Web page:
Today I read X-Files Origins #1: Agent of Chaos by Kami Garcia.
Fox Mulder’s younger sister Samantha disappeared 5 years ago. He blames himself, and he doesn’t know how to get over it. It broke his family apart. Now he’s in a new city in a new school for his senior year of high school, and something weird is happening. Children are disappearing, and turning up dead. The disappearances remind Mulder of Samantha. Could they be linked? The cops won’t listen. It’s up to Mulder and his friends to track down the clues and find the killer before he strikes again.
I tend to go to through phases where I get obsessed with a particular show, and through high school it was the X-Files. I loved it, even the bad episodes. I even watched the spinoff, The Lone Gunmen. Though if you want to talk real-life conspiracy theories, it premiered the spring of 2001, and the first episode was about a conspiracy by the government to hijack a plane and crash it in to the World Trade Center to start a war…
When I found out there were new X-Files books, I really wanted to read them, especially because season 11 premiered last week. I’ll save the rant about how it’s really season 10.5 and how they mistreated Scully. I enjoyed this one, and the look we got at Mulder as a teenager. We only got bits and pieces during the series. While now Mulder and Scully seem so young at the start of the show, they were both adults in the middle of their careers, had completed their educations, and had their basic personalities already established. In this book, Mulder is still in high school, still actively grieving his sister, and trying to figure out not only what happened to her, but how to forgive himself for not saving her. The fan of the show knows that he never really does, and that it becomes one of the defining moment of his life. But this book shows where he found his coping mechanism-psychology, and using his intelligence to profile serial killers and psychopaths and to stop them from hurting people, especially children like Samantha. In season 1 of the show, we see Mulder as the former golden child of the profiling department. He was considered to be one of the most gifted profilers they had, until he became obsessed with the X-Files and became damaged, as so many of his colleagues saw it. Here he learns about profiling, which was still in its infancy in 1979 where the book takes place. It is a little pat that Mulder is so naturally talented at it, but it fits with his characterization in the show.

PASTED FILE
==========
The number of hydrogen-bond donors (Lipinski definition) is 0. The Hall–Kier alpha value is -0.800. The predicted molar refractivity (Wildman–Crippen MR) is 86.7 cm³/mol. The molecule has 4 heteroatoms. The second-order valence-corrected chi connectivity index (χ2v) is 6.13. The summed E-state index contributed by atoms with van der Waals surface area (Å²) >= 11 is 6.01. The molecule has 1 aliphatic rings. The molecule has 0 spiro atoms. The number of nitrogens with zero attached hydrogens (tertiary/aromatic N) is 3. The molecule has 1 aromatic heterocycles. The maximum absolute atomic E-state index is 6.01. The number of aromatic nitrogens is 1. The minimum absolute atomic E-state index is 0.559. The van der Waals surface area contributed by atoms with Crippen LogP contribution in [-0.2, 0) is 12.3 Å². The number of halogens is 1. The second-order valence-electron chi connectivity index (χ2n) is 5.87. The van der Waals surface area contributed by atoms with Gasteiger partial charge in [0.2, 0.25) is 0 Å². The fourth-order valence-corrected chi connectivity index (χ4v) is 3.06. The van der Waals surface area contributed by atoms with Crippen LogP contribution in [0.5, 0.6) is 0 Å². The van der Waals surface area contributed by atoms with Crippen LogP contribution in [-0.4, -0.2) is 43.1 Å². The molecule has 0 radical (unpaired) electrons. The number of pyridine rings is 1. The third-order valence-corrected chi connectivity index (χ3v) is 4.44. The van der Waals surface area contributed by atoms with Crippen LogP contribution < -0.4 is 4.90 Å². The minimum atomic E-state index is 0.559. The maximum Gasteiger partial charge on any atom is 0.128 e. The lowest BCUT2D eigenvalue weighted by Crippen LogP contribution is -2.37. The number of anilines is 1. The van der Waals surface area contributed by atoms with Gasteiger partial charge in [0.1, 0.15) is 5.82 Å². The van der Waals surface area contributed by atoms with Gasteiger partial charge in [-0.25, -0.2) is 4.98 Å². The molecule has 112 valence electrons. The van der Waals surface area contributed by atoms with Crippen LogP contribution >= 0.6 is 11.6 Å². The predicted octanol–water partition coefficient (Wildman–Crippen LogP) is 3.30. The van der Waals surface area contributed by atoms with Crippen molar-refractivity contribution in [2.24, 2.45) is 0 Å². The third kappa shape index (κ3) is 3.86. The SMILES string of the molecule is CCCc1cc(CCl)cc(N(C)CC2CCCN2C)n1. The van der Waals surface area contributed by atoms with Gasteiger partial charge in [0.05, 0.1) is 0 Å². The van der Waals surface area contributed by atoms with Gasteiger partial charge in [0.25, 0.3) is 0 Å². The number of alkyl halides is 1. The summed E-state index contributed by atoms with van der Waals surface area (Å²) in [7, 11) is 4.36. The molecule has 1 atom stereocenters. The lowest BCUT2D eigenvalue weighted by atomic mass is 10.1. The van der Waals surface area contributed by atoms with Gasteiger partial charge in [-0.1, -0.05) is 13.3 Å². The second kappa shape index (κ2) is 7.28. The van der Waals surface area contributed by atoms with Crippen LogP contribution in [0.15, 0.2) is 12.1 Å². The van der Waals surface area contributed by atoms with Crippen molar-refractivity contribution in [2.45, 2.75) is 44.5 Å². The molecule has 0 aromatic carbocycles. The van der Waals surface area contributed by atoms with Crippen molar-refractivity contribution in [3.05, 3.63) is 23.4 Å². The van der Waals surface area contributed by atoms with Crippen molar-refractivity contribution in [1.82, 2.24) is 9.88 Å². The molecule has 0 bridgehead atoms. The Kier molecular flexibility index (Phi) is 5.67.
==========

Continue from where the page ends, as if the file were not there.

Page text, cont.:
Writing a media tie-in novel takes a particular skill, since you have to take established characters and put them in a situation you make up, and make the fans believe they would act this way and say these things. Garcia does a good job with this. This book feels like a young Fox Mulder. We also see the beginning of how his life interacts with the Syndicate, since we know they have been around for a long time, and they had something to do with Samantha’s disappearance as a way to control their father. Mulder’s friend Gimble and his paranoid father Major Winchester also introduce Mulder to conspiracy theories that may sound crazy, but may also be true. The worst character is his other friend, Phoebe Larsen, whose name recalls his dislikeable lover Phoebe Green from Oxford who we meet in season 1. They also share quite a few traits, to the point that I thought they were supposed to be the same character until I went hunting for the book character’s last name to confirm it. Phoebe is there to be the girl, and she never quite escapes that role. Then again, this is a book about Mulder, and his relationships with women can be… problematic. Again, that’s another rant.
All in all, the characters worked, the conspiracy worked, and the mystery worked. I’m not sure how many teenagers watch the X-Files these days, though it is on Netflix, and the new season is airing. This book would likely be more popular with people like me, who watched the show, as a non-fan would not get many of the references.